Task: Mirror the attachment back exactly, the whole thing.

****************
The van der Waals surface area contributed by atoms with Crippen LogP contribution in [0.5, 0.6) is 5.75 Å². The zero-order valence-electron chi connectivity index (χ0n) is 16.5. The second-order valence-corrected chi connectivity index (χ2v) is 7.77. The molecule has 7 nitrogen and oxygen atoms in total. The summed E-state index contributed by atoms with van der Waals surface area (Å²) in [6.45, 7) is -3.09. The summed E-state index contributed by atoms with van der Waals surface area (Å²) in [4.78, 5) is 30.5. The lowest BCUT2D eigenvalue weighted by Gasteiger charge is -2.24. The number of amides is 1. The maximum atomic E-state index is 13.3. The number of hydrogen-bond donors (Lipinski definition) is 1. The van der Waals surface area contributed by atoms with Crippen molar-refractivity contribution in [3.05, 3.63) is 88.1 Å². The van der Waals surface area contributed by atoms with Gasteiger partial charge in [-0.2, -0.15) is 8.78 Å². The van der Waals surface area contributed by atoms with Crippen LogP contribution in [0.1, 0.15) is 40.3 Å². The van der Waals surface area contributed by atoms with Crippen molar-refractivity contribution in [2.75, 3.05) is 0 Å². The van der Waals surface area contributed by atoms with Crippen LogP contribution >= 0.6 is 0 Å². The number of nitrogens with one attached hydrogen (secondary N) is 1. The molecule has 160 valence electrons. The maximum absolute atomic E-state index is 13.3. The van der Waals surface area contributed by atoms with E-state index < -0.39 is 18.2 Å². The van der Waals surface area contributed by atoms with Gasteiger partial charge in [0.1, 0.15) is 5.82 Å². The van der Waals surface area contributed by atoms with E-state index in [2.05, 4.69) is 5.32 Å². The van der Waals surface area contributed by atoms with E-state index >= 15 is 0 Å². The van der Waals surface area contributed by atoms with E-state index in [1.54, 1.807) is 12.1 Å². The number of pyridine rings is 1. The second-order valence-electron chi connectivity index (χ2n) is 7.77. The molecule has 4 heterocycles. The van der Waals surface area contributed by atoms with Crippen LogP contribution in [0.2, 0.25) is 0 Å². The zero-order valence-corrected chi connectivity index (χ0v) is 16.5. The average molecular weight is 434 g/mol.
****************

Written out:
The van der Waals surface area contributed by atoms with Crippen LogP contribution in [0.5, 0.6) is 5.75 Å². The zero-order valence-electron chi connectivity index (χ0n) is 16.5. The second-order valence-corrected chi connectivity index (χ2v) is 7.77. The molecule has 7 nitrogen and oxygen atoms in total. The summed E-state index contributed by atoms with van der Waals surface area (Å²) in [6.45, 7) is -3.09. The summed E-state index contributed by atoms with van der Waals surface area (Å²) in [4.78, 5) is 30.5. The lowest BCUT2D eigenvalue weighted by Gasteiger charge is -2.24. The number of amides is 1. The maximum atomic E-state index is 13.3. The number of hydrogen-bond donors (Lipinski definition) is 1. The van der Waals surface area contributed by atoms with Crippen molar-refractivity contribution in [3.05, 3.63) is 88.1 Å². The van der Waals surface area contributed by atoms with Gasteiger partial charge in [-0.2, -0.15) is 8.78 Å². The van der Waals surface area contributed by atoms with Crippen LogP contribution in [0.1, 0.15) is 40.3 Å². The van der Waals surface area contributed by atoms with Crippen molar-refractivity contribution in [2.75, 3.05) is 0 Å². The van der Waals surface area contributed by atoms with Crippen LogP contribution >= 0.6 is 0 Å². The number of nitrogens with one attached hydrogen (secondary N) is 1. The molecule has 160 valence electrons. The maximum absolute atomic E-state index is 13.3. The van der Waals surface area contributed by atoms with E-state index < -0.39 is 18.2 Å². The van der Waals surface area contributed by atoms with Gasteiger partial charge in [0.1, 0.15) is 5.82 Å². The van der Waals surface area contributed by atoms with E-state index in [2.05, 4.69) is 5.32 Å². The van der Waals surface area contributed by atoms with E-state index >= 15 is 0 Å². The van der Waals surface area contributed by atoms with E-state index in [1.54, 1.807) is 12.1 Å². The number of pyridine rings is 1. The second-order valence-electron chi connectivity index (χ2n) is 7.77. The molecule has 4 heterocycles. The van der Waals surface area contributed by atoms with Crippen LogP contribution in [0.2, 0.25) is 0 Å². The zero-order valence-corrected chi connectivity index (χ0v) is 16.5. The average molecular weight is 434 g/mol.